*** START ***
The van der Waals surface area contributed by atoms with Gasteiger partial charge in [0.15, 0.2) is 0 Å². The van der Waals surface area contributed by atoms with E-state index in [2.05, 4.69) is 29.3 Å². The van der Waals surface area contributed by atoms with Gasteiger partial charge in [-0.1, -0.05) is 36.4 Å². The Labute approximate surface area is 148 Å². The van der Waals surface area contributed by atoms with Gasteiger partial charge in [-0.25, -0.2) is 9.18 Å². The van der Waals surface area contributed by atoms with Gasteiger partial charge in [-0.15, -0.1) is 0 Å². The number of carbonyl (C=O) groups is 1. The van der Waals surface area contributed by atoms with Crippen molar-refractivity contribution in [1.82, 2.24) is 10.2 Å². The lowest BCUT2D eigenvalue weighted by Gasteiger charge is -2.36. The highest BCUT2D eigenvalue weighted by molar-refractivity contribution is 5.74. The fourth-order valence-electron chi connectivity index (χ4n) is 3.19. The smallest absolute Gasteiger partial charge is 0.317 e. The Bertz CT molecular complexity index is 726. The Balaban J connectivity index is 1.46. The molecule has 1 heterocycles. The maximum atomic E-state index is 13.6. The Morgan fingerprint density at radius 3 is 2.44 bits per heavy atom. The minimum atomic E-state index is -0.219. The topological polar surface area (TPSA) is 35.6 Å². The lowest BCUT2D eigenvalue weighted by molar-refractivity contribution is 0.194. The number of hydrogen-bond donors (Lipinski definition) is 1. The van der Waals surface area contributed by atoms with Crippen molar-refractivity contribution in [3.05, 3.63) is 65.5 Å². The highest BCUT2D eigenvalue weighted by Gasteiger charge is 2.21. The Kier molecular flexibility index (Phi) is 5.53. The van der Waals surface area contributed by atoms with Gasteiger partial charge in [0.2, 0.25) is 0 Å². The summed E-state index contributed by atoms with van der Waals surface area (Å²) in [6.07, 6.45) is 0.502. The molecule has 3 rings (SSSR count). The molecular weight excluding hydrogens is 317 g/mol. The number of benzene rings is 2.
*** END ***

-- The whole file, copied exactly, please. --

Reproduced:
The van der Waals surface area contributed by atoms with Gasteiger partial charge in [0.15, 0.2) is 0 Å². The van der Waals surface area contributed by atoms with E-state index in [2.05, 4.69) is 29.3 Å². The van der Waals surface area contributed by atoms with Gasteiger partial charge in [-0.1, -0.05) is 36.4 Å². The Labute approximate surface area is 148 Å². The van der Waals surface area contributed by atoms with Gasteiger partial charge in [-0.25, -0.2) is 9.18 Å². The van der Waals surface area contributed by atoms with Gasteiger partial charge in [-0.15, -0.1) is 0 Å². The number of carbonyl (C=O) groups is 1. The van der Waals surface area contributed by atoms with Crippen molar-refractivity contribution in [1.82, 2.24) is 10.2 Å². The lowest BCUT2D eigenvalue weighted by Gasteiger charge is -2.36. The highest BCUT2D eigenvalue weighted by molar-refractivity contribution is 5.74. The fourth-order valence-electron chi connectivity index (χ4n) is 3.19. The smallest absolute Gasteiger partial charge is 0.317 e. The Bertz CT molecular complexity index is 726. The Balaban J connectivity index is 1.46. The molecule has 1 heterocycles. The maximum atomic E-state index is 13.6. The Morgan fingerprint density at radius 3 is 2.44 bits per heavy atom. The minimum atomic E-state index is -0.219. The topological polar surface area (TPSA) is 35.6 Å². The lowest BCUT2D eigenvalue weighted by molar-refractivity contribution is 0.194. The number of hydrogen-bond donors (Lipinski definition) is 1. The van der Waals surface area contributed by atoms with Crippen molar-refractivity contribution in [3.05, 3.63) is 65.5 Å². The highest BCUT2D eigenvalue weighted by Gasteiger charge is 2.21. The Kier molecular flexibility index (Phi) is 5.53. The van der Waals surface area contributed by atoms with Gasteiger partial charge in [0.2, 0.25) is 0 Å². The summed E-state index contributed by atoms with van der Waals surface area (Å²) in [6.07, 6.45) is 0.502. The molecule has 3 rings (SSSR count). The molecular weight excluding hydrogens is 317 g/mol. The number of benzene rings is 2.